by Ching Yeh
Alyona Bagirova (left) helps Asmar Eyvazona put on a hairpiece as part of her costume in
representing Azerbaijan at the International Day celebration at Dhahran Hills School. (Photos: Ching Yeh)
Dhahran — Dhahran Hills School launched its first International Day fair to celebrate the diversity of the student body, drawing more than 3,000 visitors. Each of “51 nations” that participated in the fair showcased its characteristic, uniqueness, and culture through food, costumes, posters, artifacts, languages, games, dance, art, and decorations on Feb. 27.
The outdoor festival at the school’s covered playground was organized and executed for the first time by parents, said Sadia Yousufi, a mother who led a team to prepare for this event starting in October last year.
“We cover countries from five continents, except Antarctica,” said Yousufi. “This is an international community,” said a father of a boy and a girl in traditional Korean costumes. “People are proud to exhibit their culture and share it with each other.”
The number of visitors was a tenfold increase of what the school had expected. “It feels surreal. We had only expected some 300 to 400 visitors. The turnout far exceeded our expectation,” said Tabitha Pugh, who is a teacher, parent, and another one of the organizers.
Teresa Munoz (left) and her friend Katia Elices were dressed in traditional attire from Spain for the International Day. They put out art, instruments, books, and food at the table to represent Spain.
Silke Port, a parent from Germany, is ready to serve a traditional dish from her country to a visitor at her table representing Germany and the Netherlands.
Samara Solano (left) and Cristina Cardona display the true colors of Colombia.
(From left to right) Sayeeda Waheed, Tapoti Neogi, Roshmi Dalal, and Zaiba Riaz stand behind a table with a colorful display of arts and crafts from India.
“It’s a community effort,” said Peter Cunningham, a teacher who was also a member of the organizing team. “We put out the tables and the parents did the rest.”
Eye-catching costumes donned by parents and children of different cultures stood out at the fair where students learned to fold Japanese origami, use chopsticks, write Chinese calligraphy, play Malaysian marble games, speak French, Tagalog, and others.
“The parents here have taken the event to another level. Everything they prepared is so authentic,” said Mina Rome, a thirdgrade teacher. “The turnout indicates that it should become an annual event.”
“I like everything, but I mostly like the food,” said seven-year-old Gabriela Bautista.
Sampling food from each country was everyone’s must-do activity while a food truck and a shawarma stand were there to top up visitors’ stomachs. “We want to make sure people are fed because it runs through dinner time,” said Pugh.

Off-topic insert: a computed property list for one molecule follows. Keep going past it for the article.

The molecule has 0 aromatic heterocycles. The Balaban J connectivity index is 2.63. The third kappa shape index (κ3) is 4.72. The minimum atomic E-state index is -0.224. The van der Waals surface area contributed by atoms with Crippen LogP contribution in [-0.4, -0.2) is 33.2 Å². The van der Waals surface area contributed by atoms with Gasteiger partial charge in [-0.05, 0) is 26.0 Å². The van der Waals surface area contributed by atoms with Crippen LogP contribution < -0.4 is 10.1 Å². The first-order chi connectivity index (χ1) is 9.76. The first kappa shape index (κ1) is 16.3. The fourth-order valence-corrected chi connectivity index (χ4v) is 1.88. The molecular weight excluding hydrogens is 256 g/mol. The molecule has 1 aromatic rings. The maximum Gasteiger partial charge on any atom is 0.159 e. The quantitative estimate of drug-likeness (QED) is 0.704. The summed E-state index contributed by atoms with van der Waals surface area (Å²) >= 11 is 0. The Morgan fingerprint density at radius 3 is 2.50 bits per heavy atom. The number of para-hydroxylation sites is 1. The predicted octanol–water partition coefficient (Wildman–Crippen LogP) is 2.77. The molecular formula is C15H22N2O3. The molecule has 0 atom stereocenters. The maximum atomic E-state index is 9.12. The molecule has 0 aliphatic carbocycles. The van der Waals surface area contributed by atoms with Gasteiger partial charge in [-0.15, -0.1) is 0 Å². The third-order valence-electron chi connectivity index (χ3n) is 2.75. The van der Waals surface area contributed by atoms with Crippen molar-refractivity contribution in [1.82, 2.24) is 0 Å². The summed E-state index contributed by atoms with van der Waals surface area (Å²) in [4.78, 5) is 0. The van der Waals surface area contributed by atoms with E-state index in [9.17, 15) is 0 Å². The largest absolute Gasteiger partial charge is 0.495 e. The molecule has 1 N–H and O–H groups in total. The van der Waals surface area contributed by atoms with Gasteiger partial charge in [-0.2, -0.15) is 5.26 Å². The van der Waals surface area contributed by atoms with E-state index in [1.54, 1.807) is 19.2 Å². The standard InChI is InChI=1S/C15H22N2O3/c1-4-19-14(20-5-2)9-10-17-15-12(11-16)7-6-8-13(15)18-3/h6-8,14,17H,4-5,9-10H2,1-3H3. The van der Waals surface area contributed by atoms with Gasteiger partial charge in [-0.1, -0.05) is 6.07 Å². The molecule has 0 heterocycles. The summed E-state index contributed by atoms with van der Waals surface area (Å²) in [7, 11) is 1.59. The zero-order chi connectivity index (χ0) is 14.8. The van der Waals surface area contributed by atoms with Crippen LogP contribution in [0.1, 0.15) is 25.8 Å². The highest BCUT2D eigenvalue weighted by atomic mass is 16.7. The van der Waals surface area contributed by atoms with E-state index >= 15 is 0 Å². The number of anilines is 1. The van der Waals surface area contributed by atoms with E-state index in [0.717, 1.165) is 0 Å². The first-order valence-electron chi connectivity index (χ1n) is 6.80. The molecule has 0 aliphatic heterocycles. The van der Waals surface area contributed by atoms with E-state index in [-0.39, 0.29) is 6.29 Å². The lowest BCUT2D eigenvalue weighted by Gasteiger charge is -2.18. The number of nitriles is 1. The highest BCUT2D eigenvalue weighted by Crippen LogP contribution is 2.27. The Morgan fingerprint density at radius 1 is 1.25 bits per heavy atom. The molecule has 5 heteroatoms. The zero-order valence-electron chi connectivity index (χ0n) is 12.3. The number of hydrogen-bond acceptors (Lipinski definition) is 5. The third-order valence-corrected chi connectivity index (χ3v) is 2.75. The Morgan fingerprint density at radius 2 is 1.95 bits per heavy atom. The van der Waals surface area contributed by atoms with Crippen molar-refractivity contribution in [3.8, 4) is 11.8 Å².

“It’s a great event, very well organized. Almost all the countries participated in this with lots of support from parents,” said Aadil Nabi, a father of three children.
Mona Najjar (left), dressed in a traditional Lebanese outfit, and her friend from Poland, Kalina Sliz, pose for a photo at the International Day.
Ramy Ezzat (right) and his friend Maxim Torlov show off their traditional Azerbaijan outfits.
Tanner Wong (right) and Danish Malik gaze at a falcon perched on a stand as part of the Saudi Arabian cultural display at the International Day.
Alia, Ali, and Adelya Ayneldinova display Russian attire during the International Day.
One special area was carved out to display the culture of Saudi Arabia, sponsored by the Community Services Department. Inside the tents, the department provided activities such as Henna design, an introduction to the sport of falconry, Arabic calligraphy, arts and crafts display, traditional cuisine, demonstration of flat bread making, weaving, dance, and a photo booth.
“Saudi has the biggest display. If there were a contest between each nation, they are going to win,” said Nabi.
Industrial Security officers were there to campaign for safety awareness while a special search unit introduced two K-9 dogs and explained their work to the children.
The officers demonstrated how they operated drone cameras to take pictures from mid-air and the gadgets they use when they were on duty. The two K-9 dogs received non-stop attention from many children who watched the canines performed “cool tricks.”
Other than the outdoor activities, a lineup of indoor performances were held in the school gym, including a Bollywood dance, a Latino performance, choirs, and a parade with children carrying different national flags.